"Beast" attacks auction with gusto
Author: Richard Brewster | Posted: 19th August, 2016
Mossgreen CEO Paul Sumner has described Albert Tucker’s extraordinary painting Attack of the Beast 1953-55-86 as so powerful, it stops any viewer in their tracks.
“This brilliant work was painted at an important time in the artist’s career,” he says in the introduction to the Fine Australian and International Art catalogue for an auction which will be held from 6.30pm Monday August 29 and continue the following day from 2.30pm at 926-930 High Street, Armadale.
Mossgreen’s head of Australian art Frances Lindsay in an accompanying essay to the catalogue entry says Tucker, with Sidney Nolan, Arthur Boyd and John Brack, is one of the towering figures of 20th century modern art in Australia.
“Throughout his career, Tucker created extraordinary and powerful images as an artist whose riveting iconography never shied away from the harsh realities of human existence,” she says.
Attack of the Beast was painted between 1953 and 1955 while the artist was living in Rome.
It also carries the later date 1986, signifying Tucker made certain changes when he began to reassess his career in the latter part of his life.
The auction also includes works by fellow great modern artists Nolan, Charles Blackman, John Perceval and John Olsen – as well as Hans Heysen, Rupert Bunny, Garry Shead and well-known Aboriginal painter Emily Kngwarreye.
One of the Blackman paintings in the auction (the second Fine Australian and International Art sale for this year) is Red Tablecloth 1968.
The tablecloth theme and setting of the painting first appeared in Blackman’s Alice in Wonderland series 1956-57, notably with The White Tablecloth and Feet Beneath the Table.
John Perceval’s Bayswater Train Colliding with a Gold Mine 1989 is another work that should attract plenty of attention.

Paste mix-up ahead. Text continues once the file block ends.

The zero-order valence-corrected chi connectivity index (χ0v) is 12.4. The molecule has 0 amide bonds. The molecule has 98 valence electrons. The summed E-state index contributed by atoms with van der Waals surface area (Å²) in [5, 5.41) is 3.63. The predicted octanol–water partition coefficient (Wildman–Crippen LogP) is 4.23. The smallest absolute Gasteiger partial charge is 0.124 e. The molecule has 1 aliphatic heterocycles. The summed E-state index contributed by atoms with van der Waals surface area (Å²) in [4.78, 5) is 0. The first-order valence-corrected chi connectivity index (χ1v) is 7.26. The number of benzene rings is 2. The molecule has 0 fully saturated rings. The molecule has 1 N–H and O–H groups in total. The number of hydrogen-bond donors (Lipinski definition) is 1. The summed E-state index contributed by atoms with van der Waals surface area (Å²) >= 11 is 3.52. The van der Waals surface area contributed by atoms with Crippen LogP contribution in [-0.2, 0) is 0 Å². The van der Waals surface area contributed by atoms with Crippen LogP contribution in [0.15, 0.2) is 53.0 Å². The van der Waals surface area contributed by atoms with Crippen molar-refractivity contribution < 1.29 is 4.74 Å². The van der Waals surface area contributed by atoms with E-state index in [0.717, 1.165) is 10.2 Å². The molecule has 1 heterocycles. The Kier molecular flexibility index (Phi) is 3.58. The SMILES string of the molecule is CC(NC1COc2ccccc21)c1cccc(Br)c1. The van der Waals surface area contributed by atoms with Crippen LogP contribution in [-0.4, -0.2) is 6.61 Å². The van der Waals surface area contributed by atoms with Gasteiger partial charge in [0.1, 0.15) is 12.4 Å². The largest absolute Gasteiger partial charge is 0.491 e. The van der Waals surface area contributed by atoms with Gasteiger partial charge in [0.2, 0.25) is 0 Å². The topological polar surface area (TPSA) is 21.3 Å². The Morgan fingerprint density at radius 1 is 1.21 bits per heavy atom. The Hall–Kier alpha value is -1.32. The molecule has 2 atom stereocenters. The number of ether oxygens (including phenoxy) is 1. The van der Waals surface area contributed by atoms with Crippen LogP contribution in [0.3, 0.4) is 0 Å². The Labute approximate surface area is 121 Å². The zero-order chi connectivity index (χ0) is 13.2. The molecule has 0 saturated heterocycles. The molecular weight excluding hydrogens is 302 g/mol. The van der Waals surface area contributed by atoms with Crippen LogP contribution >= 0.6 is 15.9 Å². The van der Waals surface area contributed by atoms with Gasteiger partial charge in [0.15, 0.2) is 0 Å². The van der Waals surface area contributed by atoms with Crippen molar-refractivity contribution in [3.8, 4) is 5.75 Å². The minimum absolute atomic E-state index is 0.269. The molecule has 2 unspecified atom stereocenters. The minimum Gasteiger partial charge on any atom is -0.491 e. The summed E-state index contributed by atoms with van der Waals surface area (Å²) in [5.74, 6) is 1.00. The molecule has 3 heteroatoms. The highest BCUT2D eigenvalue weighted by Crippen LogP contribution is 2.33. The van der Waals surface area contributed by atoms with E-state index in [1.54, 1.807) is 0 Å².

Perceval was only 19 when he exhibited at the Contemporary Art Society in Melbourne was immediately recognised as having great talent.
Although his early works were dark and concerned with portraying anguish and suffering, after World War II (where despite having contracted poliomyelitis as a child, through his self-taught draughting abilities he became a member of the Survey Corp) his paintings became more expressive, spontaneous and exuberant – possibly because of his ongoing admiration for Vincent Van Gogh.
One of his later paintings, this auction work is typically vibrant with a train hurtling forward through an explosion of colour and texture.
For more traditional art lovers, Rupert Bunny’s Offrande aux Nymphes (Offering to the Nymphs) 1919-1921 provides worthwhile viewing with a catalogue estimate of $50,000-$70,000.
Connoisseurs have long regarded the artist’s late mythological decorations as among his most original works.
His fascination with this subject no doubt arose from his father teaching him the ancient myths from classical Greece and Rome.
Aboriginal art lovers also should be interested in Kngwarreye’s Yam Dreaming 1995, from a series of paintings produced during the last two years of her life, and Albert Namatjira’s Ghost Gums, MacDonnelll Ranges c1950.